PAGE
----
Now, this is where the book of Isaiah takes a major turn. Many scholars hold that beginning in chapter 40, a new prophet, writing in the name and tradition of Isaiah, is now the major player in the book. This is why chapters 40-55 are known as deutero or second-Isaiah. The words of second Isaiah are heard after Judah has been marched away to Babylon. They left in chains, their homeland in shambles.

The year is now 540 BCE. The kingdom of Judah has been in exile for nearly 50 years. Considering the life expectancy at this time was less than 40 years, it is likely than most of the people who were taken into exile have died and a new generation has come of age never having stepped foot into their homeland and the great city of Jerusalem. After 50 years of exile, hopes have faded. Many are probably becoming accustomed to life in Babylon and may think that this is just the way things are and the way things ought to be from now on. After all, how would they know any different?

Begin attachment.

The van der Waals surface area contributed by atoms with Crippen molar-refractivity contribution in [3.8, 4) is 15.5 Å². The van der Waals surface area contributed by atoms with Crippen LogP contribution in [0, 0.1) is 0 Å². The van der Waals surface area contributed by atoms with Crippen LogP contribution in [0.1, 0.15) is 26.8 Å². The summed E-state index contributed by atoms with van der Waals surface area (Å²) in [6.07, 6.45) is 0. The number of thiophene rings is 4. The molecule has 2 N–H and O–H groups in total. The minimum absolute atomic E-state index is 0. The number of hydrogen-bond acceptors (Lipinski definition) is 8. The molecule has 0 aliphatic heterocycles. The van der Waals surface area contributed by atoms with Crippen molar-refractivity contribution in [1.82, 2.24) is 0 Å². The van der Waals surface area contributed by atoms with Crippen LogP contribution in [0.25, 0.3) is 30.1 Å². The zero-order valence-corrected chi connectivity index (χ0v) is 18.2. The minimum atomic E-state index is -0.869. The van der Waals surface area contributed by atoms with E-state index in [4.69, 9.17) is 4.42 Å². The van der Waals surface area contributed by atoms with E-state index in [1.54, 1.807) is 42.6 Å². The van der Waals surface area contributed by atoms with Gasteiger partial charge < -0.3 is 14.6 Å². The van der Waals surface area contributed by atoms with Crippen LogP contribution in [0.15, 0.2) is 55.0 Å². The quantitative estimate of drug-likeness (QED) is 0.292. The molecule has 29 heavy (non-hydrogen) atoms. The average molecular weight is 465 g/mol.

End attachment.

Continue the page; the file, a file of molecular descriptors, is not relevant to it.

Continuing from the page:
But a new voice begins to cry out among the people. “Comfort, comfort, my people.” It is the voice of second Isaiah, speaking the words of God to Judah. After half a century in Babylon, it’s about time that someone reminds Judah that God has not forgotten them. For the next few verses, 2nd Isaiah uses metaphors and poetry to speak of God’s love and fidelity to Judah. “He tends his flock like a shepherd: He gathers the lambs in his arms and carries them close to his heart; he gently leads those that have young.”

But in the past 50 years, things have certainly changed. Go back to 1960 and think of everything that has happened since then. The Civil Rights Movement, Beatle mania, the Quiet Revolution, the Cold War, the Moon Landing, Woodstock, Watergate, Billy Idol, the rise of Wayne Gretzky, the fall of the Berlin Wall, the Gulf War, the Internet, the Quebec referendum, the attack on the World Trade Center and the Pentagon, the Internet 2.0, the election of the first African American President, and even Bieber Fever. I’m sure those of you today who can remember back to 1960 can tell us of how the world has changed.